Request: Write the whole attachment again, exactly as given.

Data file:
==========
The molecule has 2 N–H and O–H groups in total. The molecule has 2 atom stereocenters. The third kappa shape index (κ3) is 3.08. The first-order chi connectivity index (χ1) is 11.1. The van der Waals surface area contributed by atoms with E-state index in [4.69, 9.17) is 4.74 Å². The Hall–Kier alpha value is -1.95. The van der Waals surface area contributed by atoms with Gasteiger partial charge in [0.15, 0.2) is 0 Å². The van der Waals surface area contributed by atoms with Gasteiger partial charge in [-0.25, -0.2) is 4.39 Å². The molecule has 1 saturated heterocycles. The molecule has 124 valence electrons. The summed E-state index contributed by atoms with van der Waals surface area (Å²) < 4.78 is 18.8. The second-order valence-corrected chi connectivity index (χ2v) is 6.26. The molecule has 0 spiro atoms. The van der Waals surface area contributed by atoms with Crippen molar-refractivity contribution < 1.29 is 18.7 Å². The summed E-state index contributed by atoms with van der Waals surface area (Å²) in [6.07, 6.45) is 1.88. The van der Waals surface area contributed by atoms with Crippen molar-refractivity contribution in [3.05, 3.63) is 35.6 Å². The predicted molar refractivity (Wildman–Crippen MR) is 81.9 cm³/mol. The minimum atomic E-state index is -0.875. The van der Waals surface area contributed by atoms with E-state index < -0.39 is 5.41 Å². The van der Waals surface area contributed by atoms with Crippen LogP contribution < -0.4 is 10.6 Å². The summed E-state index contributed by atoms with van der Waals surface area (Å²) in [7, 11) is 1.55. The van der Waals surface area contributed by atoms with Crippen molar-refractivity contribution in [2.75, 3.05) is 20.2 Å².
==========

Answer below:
The molecule has 2 N–H and O–H groups in total. The molecule has 2 atom stereocenters. The third kappa shape index (κ3) is 3.08. The first-order chi connectivity index (χ1) is 11.1. The van der Waals surface area contributed by atoms with E-state index in [4.69, 9.17) is 4.74 Å². The Hall–Kier alpha value is -1.95. The van der Waals surface area contributed by atoms with Gasteiger partial charge in [0.15, 0.2) is 0 Å². The van der Waals surface area contributed by atoms with Gasteiger partial charge in [-0.25, -0.2) is 4.39 Å². The molecule has 1 saturated heterocycles. The molecule has 124 valence electrons. The summed E-state index contributed by atoms with van der Waals surface area (Å²) < 4.78 is 18.8. The second-order valence-corrected chi connectivity index (χ2v) is 6.26. The molecule has 0 spiro atoms. The van der Waals surface area contributed by atoms with Crippen molar-refractivity contribution < 1.29 is 18.7 Å². The summed E-state index contributed by atoms with van der Waals surface area (Å²) in [6.07, 6.45) is 1.88. The van der Waals surface area contributed by atoms with Crippen molar-refractivity contribution in [3.05, 3.63) is 35.6 Å². The predicted molar refractivity (Wildman–Crippen MR) is 81.9 cm³/mol. The minimum atomic E-state index is -0.875. The van der Waals surface area contributed by atoms with E-state index < -0.39 is 5.41 Å². The van der Waals surface area contributed by atoms with Crippen LogP contribution < -0.4 is 10.6 Å². The summed E-state index contributed by atoms with van der Waals surface area (Å²) in [7, 11) is 1.55. The van der Waals surface area contributed by atoms with Crippen molar-refractivity contribution in [2.75, 3.05) is 20.2 Å².